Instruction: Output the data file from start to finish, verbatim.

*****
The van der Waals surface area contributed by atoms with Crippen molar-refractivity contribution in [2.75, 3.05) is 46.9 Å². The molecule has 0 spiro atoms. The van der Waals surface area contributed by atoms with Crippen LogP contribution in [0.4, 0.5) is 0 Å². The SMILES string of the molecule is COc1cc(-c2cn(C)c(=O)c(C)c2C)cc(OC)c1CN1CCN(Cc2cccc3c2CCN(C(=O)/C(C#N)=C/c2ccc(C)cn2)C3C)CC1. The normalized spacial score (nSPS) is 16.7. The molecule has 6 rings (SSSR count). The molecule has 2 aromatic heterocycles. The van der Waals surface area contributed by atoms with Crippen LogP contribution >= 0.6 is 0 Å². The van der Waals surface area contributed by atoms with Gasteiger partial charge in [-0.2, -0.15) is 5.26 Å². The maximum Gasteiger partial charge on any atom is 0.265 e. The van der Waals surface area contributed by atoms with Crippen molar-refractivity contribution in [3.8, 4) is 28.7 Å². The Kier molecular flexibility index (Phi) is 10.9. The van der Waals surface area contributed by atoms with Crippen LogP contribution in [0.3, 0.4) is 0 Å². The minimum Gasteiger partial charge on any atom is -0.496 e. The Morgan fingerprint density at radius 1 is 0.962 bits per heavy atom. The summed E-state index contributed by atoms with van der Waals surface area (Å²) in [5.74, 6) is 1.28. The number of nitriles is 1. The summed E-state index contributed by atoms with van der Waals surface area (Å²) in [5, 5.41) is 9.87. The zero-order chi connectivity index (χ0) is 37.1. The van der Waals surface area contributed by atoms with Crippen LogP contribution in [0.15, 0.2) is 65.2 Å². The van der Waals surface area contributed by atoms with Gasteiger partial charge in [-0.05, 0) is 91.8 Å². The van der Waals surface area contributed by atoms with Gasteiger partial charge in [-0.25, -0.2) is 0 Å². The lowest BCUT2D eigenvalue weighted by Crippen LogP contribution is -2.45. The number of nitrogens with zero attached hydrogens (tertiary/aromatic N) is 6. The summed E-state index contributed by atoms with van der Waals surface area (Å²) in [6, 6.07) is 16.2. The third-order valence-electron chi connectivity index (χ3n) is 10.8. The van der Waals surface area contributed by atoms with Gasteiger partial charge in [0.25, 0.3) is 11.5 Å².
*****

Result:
The van der Waals surface area contributed by atoms with Crippen molar-refractivity contribution in [2.75, 3.05) is 46.9 Å². The molecule has 0 spiro atoms. The van der Waals surface area contributed by atoms with Crippen LogP contribution in [0.4, 0.5) is 0 Å². The SMILES string of the molecule is COc1cc(-c2cn(C)c(=O)c(C)c2C)cc(OC)c1CN1CCN(Cc2cccc3c2CCN(C(=O)/C(C#N)=C/c2ccc(C)cn2)C3C)CC1. The normalized spacial score (nSPS) is 16.7. The molecule has 6 rings (SSSR count). The molecule has 2 aromatic heterocycles. The van der Waals surface area contributed by atoms with Crippen LogP contribution >= 0.6 is 0 Å². The van der Waals surface area contributed by atoms with Gasteiger partial charge in [-0.2, -0.15) is 5.26 Å². The maximum Gasteiger partial charge on any atom is 0.265 e. The van der Waals surface area contributed by atoms with Crippen molar-refractivity contribution in [3.8, 4) is 28.7 Å². The Kier molecular flexibility index (Phi) is 10.9. The van der Waals surface area contributed by atoms with Crippen LogP contribution in [0.3, 0.4) is 0 Å². The minimum Gasteiger partial charge on any atom is -0.496 e. The Morgan fingerprint density at radius 1 is 0.962 bits per heavy atom. The summed E-state index contributed by atoms with van der Waals surface area (Å²) in [5.74, 6) is 1.28. The number of nitriles is 1. The summed E-state index contributed by atoms with van der Waals surface area (Å²) in [5, 5.41) is 9.87. The zero-order chi connectivity index (χ0) is 37.1. The van der Waals surface area contributed by atoms with Crippen LogP contribution in [0.15, 0.2) is 65.2 Å². The van der Waals surface area contributed by atoms with Gasteiger partial charge in [-0.05, 0) is 91.8 Å². The van der Waals surface area contributed by atoms with Gasteiger partial charge in [-0.25, -0.2) is 0 Å². The lowest BCUT2D eigenvalue weighted by Crippen LogP contribution is -2.45. The number of nitrogens with zero attached hydrogens (tertiary/aromatic N) is 6. The summed E-state index contributed by atoms with van der Waals surface area (Å²) in [6, 6.07) is 16.2. The third-order valence-electron chi connectivity index (χ3n) is 10.8. The van der Waals surface area contributed by atoms with Gasteiger partial charge in [0.25, 0.3) is 11.5 Å².